In designing an object, it is often better to use a shape that is simpler than, though similar to, the particular final shape you had in mind. This will allow for easier, faster collision detection, which might be worth the trade-off of a specific complex shape.
Creating methods on the game object itself, rather than in the timeline, is a good programming practice that helps keep the process flexible and not tied to graphics on the screen.
The variable decay allows you to control the slowdown of an object by lowering the magnitude of its speed by a percentage each time a collision with a wall or floor occurs. This allows a bouncing ball in Flash to act more like a ball would in real life; it eventually stops bouncing.
Momentum is a vector which is stated mathematically as momentum = mass*velocity. The momentum of an object (or system) is conserved if the total external force on it is 0.
Energy is the measure of a system's ability to do work. Kinetic energy is associated with the movement of an object. Potential energy is stored in an object, and can be converted to kinetic energy (a ball sitting on the roof of a house has potential energy that is converted to kinetic energy when it falls). Energy is conserved when the final energy in a collision is equal to the initial energy.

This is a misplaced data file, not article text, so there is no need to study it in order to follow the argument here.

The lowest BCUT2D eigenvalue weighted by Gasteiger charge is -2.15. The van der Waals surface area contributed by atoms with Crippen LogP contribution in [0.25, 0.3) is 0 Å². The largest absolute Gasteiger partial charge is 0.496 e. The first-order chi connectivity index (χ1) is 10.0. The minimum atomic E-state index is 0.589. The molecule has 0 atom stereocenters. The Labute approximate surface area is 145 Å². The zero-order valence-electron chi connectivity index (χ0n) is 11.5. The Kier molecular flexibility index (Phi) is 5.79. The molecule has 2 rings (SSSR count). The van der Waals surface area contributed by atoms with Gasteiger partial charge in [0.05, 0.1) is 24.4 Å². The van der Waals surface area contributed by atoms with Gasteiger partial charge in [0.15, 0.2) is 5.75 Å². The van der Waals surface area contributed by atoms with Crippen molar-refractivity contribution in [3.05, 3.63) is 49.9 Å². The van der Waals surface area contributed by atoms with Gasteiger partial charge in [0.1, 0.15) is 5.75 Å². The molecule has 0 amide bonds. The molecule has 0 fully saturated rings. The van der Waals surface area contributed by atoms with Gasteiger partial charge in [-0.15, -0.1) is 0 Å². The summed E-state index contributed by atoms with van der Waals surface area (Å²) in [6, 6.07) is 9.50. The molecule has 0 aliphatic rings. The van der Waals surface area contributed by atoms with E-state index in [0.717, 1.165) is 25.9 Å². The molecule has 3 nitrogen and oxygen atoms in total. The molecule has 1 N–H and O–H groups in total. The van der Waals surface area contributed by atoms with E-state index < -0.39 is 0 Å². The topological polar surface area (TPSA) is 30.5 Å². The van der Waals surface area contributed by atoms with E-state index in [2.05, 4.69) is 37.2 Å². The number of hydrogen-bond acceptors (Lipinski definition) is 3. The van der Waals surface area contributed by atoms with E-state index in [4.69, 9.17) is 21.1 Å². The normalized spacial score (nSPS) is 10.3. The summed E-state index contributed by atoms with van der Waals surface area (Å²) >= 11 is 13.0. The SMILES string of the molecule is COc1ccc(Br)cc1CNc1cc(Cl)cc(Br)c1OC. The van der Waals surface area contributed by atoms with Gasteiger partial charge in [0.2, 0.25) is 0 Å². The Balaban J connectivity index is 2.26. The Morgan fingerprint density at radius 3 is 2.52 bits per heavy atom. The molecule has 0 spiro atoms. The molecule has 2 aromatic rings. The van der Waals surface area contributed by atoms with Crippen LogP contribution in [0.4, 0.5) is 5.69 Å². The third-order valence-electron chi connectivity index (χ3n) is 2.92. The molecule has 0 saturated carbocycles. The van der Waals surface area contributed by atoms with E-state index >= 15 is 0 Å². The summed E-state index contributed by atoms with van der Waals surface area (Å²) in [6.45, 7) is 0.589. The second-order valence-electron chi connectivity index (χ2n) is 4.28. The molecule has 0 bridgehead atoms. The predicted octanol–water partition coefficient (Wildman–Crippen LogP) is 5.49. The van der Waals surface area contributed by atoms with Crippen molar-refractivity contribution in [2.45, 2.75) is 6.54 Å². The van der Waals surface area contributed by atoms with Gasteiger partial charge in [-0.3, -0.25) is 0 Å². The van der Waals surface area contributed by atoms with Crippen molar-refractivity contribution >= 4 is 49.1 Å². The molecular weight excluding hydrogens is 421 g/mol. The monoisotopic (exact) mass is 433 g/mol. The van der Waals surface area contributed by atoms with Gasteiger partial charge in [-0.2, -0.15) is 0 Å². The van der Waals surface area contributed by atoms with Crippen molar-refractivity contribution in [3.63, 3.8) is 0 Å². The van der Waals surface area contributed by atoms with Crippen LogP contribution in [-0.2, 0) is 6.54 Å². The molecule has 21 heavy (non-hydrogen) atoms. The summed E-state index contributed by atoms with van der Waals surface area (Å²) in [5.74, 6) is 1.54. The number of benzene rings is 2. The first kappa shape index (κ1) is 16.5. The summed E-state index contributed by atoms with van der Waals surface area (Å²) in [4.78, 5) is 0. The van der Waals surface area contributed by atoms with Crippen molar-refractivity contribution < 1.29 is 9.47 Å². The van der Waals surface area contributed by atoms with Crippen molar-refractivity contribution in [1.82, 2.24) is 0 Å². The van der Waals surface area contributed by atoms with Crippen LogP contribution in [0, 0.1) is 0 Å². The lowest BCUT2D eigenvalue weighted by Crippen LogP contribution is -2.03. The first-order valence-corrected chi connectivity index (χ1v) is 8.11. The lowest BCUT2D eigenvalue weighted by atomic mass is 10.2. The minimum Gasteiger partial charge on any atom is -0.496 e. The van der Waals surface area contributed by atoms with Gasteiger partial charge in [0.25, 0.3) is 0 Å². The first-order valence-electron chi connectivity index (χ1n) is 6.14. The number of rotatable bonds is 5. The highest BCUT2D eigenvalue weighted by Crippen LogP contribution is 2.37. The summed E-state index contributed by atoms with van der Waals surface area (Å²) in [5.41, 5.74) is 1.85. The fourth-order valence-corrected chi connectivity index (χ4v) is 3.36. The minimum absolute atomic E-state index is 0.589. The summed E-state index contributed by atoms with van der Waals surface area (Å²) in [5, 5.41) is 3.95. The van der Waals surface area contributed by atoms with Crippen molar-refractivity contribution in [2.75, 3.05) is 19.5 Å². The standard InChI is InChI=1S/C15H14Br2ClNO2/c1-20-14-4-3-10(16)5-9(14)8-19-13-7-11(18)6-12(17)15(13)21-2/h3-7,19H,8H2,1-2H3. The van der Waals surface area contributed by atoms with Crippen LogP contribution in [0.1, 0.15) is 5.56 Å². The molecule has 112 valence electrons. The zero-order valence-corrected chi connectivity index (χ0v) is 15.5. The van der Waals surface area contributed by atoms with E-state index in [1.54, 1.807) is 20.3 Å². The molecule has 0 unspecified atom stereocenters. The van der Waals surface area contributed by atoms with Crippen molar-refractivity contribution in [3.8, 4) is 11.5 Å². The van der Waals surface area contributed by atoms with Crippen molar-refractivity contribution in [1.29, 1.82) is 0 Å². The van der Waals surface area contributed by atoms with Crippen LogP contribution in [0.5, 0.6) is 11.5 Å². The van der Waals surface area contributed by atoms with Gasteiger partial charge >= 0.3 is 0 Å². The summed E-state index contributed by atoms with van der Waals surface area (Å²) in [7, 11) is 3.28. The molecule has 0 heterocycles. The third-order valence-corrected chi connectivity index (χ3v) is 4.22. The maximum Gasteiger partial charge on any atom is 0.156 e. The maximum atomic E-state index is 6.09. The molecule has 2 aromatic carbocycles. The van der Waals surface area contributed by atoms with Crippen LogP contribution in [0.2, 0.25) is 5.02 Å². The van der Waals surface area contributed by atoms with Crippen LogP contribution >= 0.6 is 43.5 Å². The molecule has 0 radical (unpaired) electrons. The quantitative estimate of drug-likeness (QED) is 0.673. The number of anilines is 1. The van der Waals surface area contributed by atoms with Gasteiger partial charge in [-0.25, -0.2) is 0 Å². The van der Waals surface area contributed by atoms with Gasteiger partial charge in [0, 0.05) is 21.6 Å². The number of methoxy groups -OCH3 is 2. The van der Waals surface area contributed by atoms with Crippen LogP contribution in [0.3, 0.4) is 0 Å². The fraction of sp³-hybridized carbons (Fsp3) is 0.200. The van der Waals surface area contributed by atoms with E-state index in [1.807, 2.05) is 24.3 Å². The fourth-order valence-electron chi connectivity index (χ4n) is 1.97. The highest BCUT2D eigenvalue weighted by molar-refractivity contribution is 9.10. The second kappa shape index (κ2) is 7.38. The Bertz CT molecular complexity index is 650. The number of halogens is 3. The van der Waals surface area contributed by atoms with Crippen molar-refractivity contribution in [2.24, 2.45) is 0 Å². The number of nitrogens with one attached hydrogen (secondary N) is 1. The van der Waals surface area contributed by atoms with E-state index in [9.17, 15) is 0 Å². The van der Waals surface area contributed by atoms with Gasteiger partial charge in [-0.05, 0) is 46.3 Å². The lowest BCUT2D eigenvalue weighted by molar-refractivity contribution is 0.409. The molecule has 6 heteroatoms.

The quantities of momentum or of energy do not change in the course of a collision in a closed system (that is, one with no net external forces). Think of hitting a cue ball dead-on into another ball and seeing the cue ball sit perfectly still while the other moves away.
Elastic collisions are those in which both kinetic energy and momentum are conserved.
When two objects collide, the momentum that is affected is the component that lies along the line of action.